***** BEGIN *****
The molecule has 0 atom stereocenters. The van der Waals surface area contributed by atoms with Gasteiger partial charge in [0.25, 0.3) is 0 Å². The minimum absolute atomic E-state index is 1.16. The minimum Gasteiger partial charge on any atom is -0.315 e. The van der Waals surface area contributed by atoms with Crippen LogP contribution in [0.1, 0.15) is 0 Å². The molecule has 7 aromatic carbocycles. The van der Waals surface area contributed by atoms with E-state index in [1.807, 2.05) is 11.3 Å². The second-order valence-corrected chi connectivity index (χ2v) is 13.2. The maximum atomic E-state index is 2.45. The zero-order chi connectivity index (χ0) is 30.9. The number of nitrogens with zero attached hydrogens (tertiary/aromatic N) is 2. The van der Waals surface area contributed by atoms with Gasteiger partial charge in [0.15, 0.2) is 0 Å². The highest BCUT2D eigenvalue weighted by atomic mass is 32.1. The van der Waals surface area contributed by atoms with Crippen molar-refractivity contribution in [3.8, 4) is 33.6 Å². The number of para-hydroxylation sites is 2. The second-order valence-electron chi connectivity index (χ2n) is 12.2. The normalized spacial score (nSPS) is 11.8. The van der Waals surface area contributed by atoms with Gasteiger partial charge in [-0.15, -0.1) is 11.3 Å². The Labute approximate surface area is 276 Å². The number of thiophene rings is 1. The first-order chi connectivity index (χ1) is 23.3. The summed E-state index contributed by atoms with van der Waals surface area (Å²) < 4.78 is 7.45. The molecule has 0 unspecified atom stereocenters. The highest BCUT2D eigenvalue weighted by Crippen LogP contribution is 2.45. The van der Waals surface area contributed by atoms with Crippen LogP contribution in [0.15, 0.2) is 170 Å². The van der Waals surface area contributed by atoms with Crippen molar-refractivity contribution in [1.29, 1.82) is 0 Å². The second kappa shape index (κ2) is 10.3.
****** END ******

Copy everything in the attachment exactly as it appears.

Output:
The molecule has 0 atom stereocenters. The van der Waals surface area contributed by atoms with Gasteiger partial charge in [0.25, 0.3) is 0 Å². The minimum absolute atomic E-state index is 1.16. The minimum Gasteiger partial charge on any atom is -0.315 e. The van der Waals surface area contributed by atoms with Crippen LogP contribution in [0.1, 0.15) is 0 Å². The molecule has 7 aromatic carbocycles. The van der Waals surface area contributed by atoms with E-state index in [1.807, 2.05) is 11.3 Å². The second-order valence-corrected chi connectivity index (χ2v) is 13.2. The maximum atomic E-state index is 2.45. The zero-order chi connectivity index (χ0) is 30.9. The number of nitrogens with zero attached hydrogens (tertiary/aromatic N) is 2. The van der Waals surface area contributed by atoms with Gasteiger partial charge in [0.15, 0.2) is 0 Å². The highest BCUT2D eigenvalue weighted by atomic mass is 32.1. The van der Waals surface area contributed by atoms with Crippen molar-refractivity contribution in [3.8, 4) is 33.6 Å². The number of para-hydroxylation sites is 2. The second-order valence-electron chi connectivity index (χ2n) is 12.2. The normalized spacial score (nSPS) is 11.8. The van der Waals surface area contributed by atoms with Gasteiger partial charge in [-0.15, -0.1) is 11.3 Å². The Labute approximate surface area is 276 Å². The number of thiophene rings is 1. The first-order chi connectivity index (χ1) is 23.3. The summed E-state index contributed by atoms with van der Waals surface area (Å²) < 4.78 is 7.45. The molecule has 0 unspecified atom stereocenters. The highest BCUT2D eigenvalue weighted by Crippen LogP contribution is 2.45. The van der Waals surface area contributed by atoms with Crippen LogP contribution in [0.15, 0.2) is 170 Å². The van der Waals surface area contributed by atoms with Crippen molar-refractivity contribution in [1.29, 1.82) is 0 Å². The second kappa shape index (κ2) is 10.3.